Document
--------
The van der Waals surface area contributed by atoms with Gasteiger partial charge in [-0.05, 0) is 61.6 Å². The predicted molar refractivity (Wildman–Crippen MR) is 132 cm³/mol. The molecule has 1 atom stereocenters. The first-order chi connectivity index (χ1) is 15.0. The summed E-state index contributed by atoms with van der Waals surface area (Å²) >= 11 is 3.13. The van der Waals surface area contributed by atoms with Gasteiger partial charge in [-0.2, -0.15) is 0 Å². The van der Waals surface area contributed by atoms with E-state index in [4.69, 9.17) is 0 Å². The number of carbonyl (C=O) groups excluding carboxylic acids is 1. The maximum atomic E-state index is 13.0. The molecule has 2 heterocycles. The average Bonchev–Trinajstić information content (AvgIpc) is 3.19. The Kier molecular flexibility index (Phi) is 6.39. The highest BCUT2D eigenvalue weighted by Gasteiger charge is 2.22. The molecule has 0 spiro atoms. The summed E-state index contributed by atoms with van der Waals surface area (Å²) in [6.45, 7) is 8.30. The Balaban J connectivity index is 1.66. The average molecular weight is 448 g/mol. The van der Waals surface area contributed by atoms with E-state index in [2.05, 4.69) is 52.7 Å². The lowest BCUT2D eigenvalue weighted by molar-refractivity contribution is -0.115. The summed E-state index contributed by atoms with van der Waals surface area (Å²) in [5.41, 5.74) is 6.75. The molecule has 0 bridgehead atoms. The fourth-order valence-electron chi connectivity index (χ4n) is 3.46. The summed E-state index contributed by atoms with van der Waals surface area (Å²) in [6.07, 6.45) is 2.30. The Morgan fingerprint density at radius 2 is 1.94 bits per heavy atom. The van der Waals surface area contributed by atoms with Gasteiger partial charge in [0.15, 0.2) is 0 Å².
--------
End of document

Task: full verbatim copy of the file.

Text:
The van der Waals surface area contributed by atoms with Gasteiger partial charge in [-0.05, 0) is 61.6 Å². The predicted molar refractivity (Wildman–Crippen MR) is 132 cm³/mol. The molecule has 1 atom stereocenters. The first-order chi connectivity index (χ1) is 15.0. The summed E-state index contributed by atoms with van der Waals surface area (Å²) >= 11 is 3.13. The van der Waals surface area contributed by atoms with Gasteiger partial charge in [-0.2, -0.15) is 0 Å². The van der Waals surface area contributed by atoms with E-state index in [4.69, 9.17) is 0 Å². The number of carbonyl (C=O) groups excluding carboxylic acids is 1. The maximum atomic E-state index is 13.0. The molecule has 2 heterocycles. The average Bonchev–Trinajstić information content (AvgIpc) is 3.19. The Kier molecular flexibility index (Phi) is 6.39. The highest BCUT2D eigenvalue weighted by Gasteiger charge is 2.22. The molecule has 0 spiro atoms. The summed E-state index contributed by atoms with van der Waals surface area (Å²) in [6.45, 7) is 8.30. The Balaban J connectivity index is 1.66. The average molecular weight is 448 g/mol. The van der Waals surface area contributed by atoms with E-state index in [2.05, 4.69) is 52.7 Å². The lowest BCUT2D eigenvalue weighted by molar-refractivity contribution is -0.115. The summed E-state index contributed by atoms with van der Waals surface area (Å²) in [5.41, 5.74) is 6.75. The molecule has 0 bridgehead atoms. The fourth-order valence-electron chi connectivity index (χ4n) is 3.46. The summed E-state index contributed by atoms with van der Waals surface area (Å²) in [6.07, 6.45) is 2.30. The Morgan fingerprint density at radius 2 is 1.94 bits per heavy atom. The van der Waals surface area contributed by atoms with Gasteiger partial charge in [0.15, 0.2) is 0 Å².